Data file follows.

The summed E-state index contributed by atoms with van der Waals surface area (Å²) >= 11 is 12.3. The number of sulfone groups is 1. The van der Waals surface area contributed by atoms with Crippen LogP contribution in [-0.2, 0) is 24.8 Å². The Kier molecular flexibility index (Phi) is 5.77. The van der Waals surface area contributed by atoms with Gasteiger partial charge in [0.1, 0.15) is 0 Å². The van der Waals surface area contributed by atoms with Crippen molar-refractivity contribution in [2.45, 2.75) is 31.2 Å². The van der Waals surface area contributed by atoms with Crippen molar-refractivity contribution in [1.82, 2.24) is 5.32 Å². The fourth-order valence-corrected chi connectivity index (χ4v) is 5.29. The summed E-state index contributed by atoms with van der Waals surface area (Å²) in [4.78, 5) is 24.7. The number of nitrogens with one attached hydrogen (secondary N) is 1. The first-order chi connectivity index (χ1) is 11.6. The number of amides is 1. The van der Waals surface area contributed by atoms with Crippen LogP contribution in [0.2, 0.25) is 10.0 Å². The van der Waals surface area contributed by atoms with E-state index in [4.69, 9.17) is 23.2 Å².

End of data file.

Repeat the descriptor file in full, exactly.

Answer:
The summed E-state index contributed by atoms with van der Waals surface area (Å²) >= 11 is 12.3. The number of sulfone groups is 1. The van der Waals surface area contributed by atoms with Crippen LogP contribution in [-0.2, 0) is 24.8 Å². The Kier molecular flexibility index (Phi) is 5.77. The van der Waals surface area contributed by atoms with Gasteiger partial charge in [0.1, 0.15) is 0 Å². The van der Waals surface area contributed by atoms with Crippen molar-refractivity contribution in [2.45, 2.75) is 31.2 Å². The van der Waals surface area contributed by atoms with Crippen molar-refractivity contribution in [1.82, 2.24) is 5.32 Å². The fourth-order valence-corrected chi connectivity index (χ4v) is 5.29. The summed E-state index contributed by atoms with van der Waals surface area (Å²) in [4.78, 5) is 24.7. The number of nitrogens with one attached hydrogen (secondary N) is 1. The first-order chi connectivity index (χ1) is 11.6. The number of amides is 1. The van der Waals surface area contributed by atoms with Crippen LogP contribution in [0.2, 0.25) is 10.0 Å². The van der Waals surface area contributed by atoms with E-state index in [4.69, 9.17) is 23.2 Å².